6.2 Enhanced Ice Nucleation Ability of Aerosol Particles by the Pore Condensation and Freezing Mechanism

Wednesday, 13 January 2016: 10:45 AM
Room 357 ( New Orleans Ernest N. Morial Convention Center)
Ottmar Möhler, Karlsruhe Institute of Technology, Karlsruhe, Germany; and R. Wagner

For the simulation of clouds in weather and climate models it is essential to understand the microphysical processes initiating the formation of the ice phase. Pathways to primary ice formation in the Earth's atmosphere are homogeneous freezing of supercooled water droplets and solution particles as well as heterogeneous ice nucleation processes like immersion freezing and deposition nucleation. Because only a very minor fraction of atmospheric aerosol particles acts as Ice Nucleating Particles (INPs), it is a big challenge to formulate and predict the amount of primary ice formation in models.

Here we discuss another contribution to the INP abundance which is related to the fact that porous particles, when cooled to low temperatures e.g. during atmospheric transport to higher altitudes, can condense supercooled water into pores, capillaries or cracks which then freezes homogeneously at temperatures below about -35°C. This effect is called Pore Condensation and Freezing (PCF). PCF can be a very efficient heterogeneous ice formation process in cirrus and may explain at least in part what was called deposition nucleation so far. However, the PCF pre-activation of porous particles can also contribute to primary ice formation in mixed-phase clouds, e.g. after transport of the same particles to warmer regions, because the pore ice remains stable at temperatures above -35°C and relative humidities below ice saturation and would immediately grow to large ice crystals at ice supersaturated conditions.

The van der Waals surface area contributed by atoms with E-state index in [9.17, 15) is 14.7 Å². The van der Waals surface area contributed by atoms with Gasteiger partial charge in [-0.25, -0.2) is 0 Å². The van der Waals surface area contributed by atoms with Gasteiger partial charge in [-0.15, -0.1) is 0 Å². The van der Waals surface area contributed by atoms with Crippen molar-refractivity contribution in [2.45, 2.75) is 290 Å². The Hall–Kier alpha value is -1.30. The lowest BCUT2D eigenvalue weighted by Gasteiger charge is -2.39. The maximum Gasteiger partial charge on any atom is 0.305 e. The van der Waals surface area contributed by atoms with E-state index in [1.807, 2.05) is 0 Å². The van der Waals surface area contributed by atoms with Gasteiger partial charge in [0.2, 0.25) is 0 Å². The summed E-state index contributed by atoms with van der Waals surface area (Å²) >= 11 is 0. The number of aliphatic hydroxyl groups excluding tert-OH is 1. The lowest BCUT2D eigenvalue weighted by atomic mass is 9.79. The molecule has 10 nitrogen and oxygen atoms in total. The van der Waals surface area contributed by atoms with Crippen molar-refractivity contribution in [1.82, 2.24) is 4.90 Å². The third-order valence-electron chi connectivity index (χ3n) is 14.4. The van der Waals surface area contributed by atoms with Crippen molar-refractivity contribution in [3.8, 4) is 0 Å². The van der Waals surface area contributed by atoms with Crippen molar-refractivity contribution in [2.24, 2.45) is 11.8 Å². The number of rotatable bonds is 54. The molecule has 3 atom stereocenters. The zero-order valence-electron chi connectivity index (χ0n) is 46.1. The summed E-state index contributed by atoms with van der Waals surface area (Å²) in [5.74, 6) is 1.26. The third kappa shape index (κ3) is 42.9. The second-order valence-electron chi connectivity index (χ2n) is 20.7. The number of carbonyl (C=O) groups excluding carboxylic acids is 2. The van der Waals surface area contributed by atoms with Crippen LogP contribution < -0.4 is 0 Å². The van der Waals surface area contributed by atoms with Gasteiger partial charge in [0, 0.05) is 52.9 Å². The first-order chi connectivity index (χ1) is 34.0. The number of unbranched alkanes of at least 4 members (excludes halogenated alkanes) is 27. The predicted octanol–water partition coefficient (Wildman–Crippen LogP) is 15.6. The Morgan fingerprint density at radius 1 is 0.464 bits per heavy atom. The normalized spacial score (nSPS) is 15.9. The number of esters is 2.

Only during the recent years, the PCF mechanism received renewed attention. We have used the AIDA (Aerosol Interaction and Dynamics in the Atmosphere) chamber at the Karlsruhe Institute of Technology (KIT) in order to subject various aerosol types like mineral dust, diatomaceous earth, volcanic ash and soot to temperature changes between -10°C and -50°C in order to investigate their PCF pre-activation behaviour at low temperatures and the related enhanced ice nucleation activity after warming to higher temperatures. In this contribution we will introduce the mechanism of PCF pre-activation, show the results and discuss atmospheric implications.

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